7:42 "Thank you. God bless you folks." I like the word "folks". I use it as much as possible.

7:52 A talking head just called Huckabee "quality sirloin". HAHAHAHAHA.

7:54 Found one piece of the math problem above: Sarah Palin was elected mayor of Wasilla, Alaska in 1999 with 909 votes. Back in a moment. The talking heads are saying that my man John McCain is trying to "fortify the base".

7:58 Not to call Huckabee a liar, but Biden got 2,328 votes in Iowa before he dropped out. That's more than 909 votes. Huck, that's not cool. If you think your candidate has experience, say so and give some real examples. You don't have to lie.

8:03 RU-DY! RU-DY!

8:06 Actually, any of these old white guys would have been qualified to be veep.

8:07 I agree with Rudy. John McCain has been tested again and again and has passed the test. He is a true American hero. He IS the most experienced candidate.

8:10 Rudy, you were a mayor, and so was Ms. Palin. Yes, that's true.

8:12 "Obama's never had to lead people in crisis...he has never led anything. Nothing. Nada." I was about to agree, and then Rudy had to keep talking. I am totally on board with the whole "he's never been a top elected official" thing. It's a legitimate criticism. Spending a significant amount of time as the leader of a very large state (or city, in Mr. Giuliani's case) could give a person the experience he or she needs to be president. Obama does NOT have that experience. I'm not sure it's fair to say he's never led ANYTHING, though.

8:16 Poor Bristol Palin looks so nonplussed. Someone take the camera off her.

8:23 I think Rudy just called Obama a flip-flopper.

8:25 Rudy's saying that Wasilla isn't flashy or cosmopolitan enough for Obama. Now that's a low blow. I don't think Obama's ever said anything that even hinted at that.

8:30 RU-DY! RU-DY!

8:32 Steve says she looks like a naughty schoolteacher. I, of course, am offended by this sexist observation.

8:36 I really wish this was one of the introductory speeches. I would have been thrilled to see Sarah Palin as an up-and-comer.

8:39 She really does have a cute little girl.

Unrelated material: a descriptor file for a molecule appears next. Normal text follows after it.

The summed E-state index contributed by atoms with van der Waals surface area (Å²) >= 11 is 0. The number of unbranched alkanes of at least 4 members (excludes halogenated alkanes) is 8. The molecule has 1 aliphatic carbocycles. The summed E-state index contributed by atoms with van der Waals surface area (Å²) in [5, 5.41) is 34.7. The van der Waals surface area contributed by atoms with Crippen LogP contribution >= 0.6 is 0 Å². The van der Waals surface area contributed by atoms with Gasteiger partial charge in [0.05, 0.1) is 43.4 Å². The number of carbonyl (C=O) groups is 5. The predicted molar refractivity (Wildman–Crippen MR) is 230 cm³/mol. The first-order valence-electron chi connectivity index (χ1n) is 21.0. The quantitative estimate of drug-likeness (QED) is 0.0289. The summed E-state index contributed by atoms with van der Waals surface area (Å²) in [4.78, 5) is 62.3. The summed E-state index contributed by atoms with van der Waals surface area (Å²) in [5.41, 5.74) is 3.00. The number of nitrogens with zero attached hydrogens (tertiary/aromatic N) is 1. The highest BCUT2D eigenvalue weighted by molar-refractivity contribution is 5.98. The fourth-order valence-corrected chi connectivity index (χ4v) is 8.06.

8:41 I like the shout-out to families with special needs. They really do need a friend and advocate in the White House.

8:44 The little girl is licking her hand and fixing her baby brother's hair. Very cute. Meanwhile, Ms. Palin is saying that being a small-town mayor is sort of like being a community organizer, only with responsibilities. Not so cute. She says John McCain is the same man, no matter where he goes. I do believe that.

8:47 Apparently the media consider people unqualified if they are not part of the Washington elite. Ms. Palin says it, so it must be true. News flash, Ms. Palin: You are unqualified, and it has nothing to do with your experience in Washington. Please come back next time. I mean it. I'd love to see how you grow. In four years, you might be ready.

8:51 Did she really put the jet on eBay? I like that.


8:58 I love it. She's going to talk about lack of experience. Oh...wait. She's talking about someone who actually has more experience than she does. Carry on.

8:59 I think the RNC is against rights for prisoners. They're standing up and cheering her quip about reading people their rights. I need to know more. Which rights are they against?

9:07 "He would bring the special confidence of those who have seen evil and seen how evil is overcome."

9:08 They're applauding for a vet who was a POW with McCain. He's saluting them.

9:10 "Thank you and Allahu Akbar!" HAHAHAHAHA. Just joking.

9:12 It's him!

9:13 "Doncha think we made the right choice for vice president of the United States?" Sorry. I don't. I like you, though.


So what's this I hear about Obama being the most liberal American politician there is? I thought John Kerry was the most liberal American politician. I'm pretty sure that's what was said in 2004, when I didn't vote for Kerry.

You'd think Democrats would be smarter than to consistently nominate the most liberal person they could find, wouldn't you? I mean, it just doesn't make sense to purposely pick the most polarizing figure around. I'm no political strategist, but it seems to me that it would be better to pick someone who appeals to a broad cross-section of the electorate. Not someone who is going to turn people off from the entire party.

Those Democrats must really be idiots, eh?

Tuesday, September 02, 2008

Hey! I'M qualified to be VP!

Foreign policy:

I am married to a foreign citizen, and my child is a foreign citizen. Also, I live closer to Russia than 99.99% of Americans. (I heard that qualified someone else to be the vice-presidential nominee.)


Coincidentally, I ALSO have a bachelor's degree in journalism, just like Ms. Palin! Mine's an honours degree, though. I think that might give me an edge.


I'm pretty white, but I live in a part of the world with eleven official languages. Also, I have gay friends, just like Ms. Palin.


I was against the "bridge to nowhere", too.

Energy policy:

I know a LOT about drilling in the Arctic, too.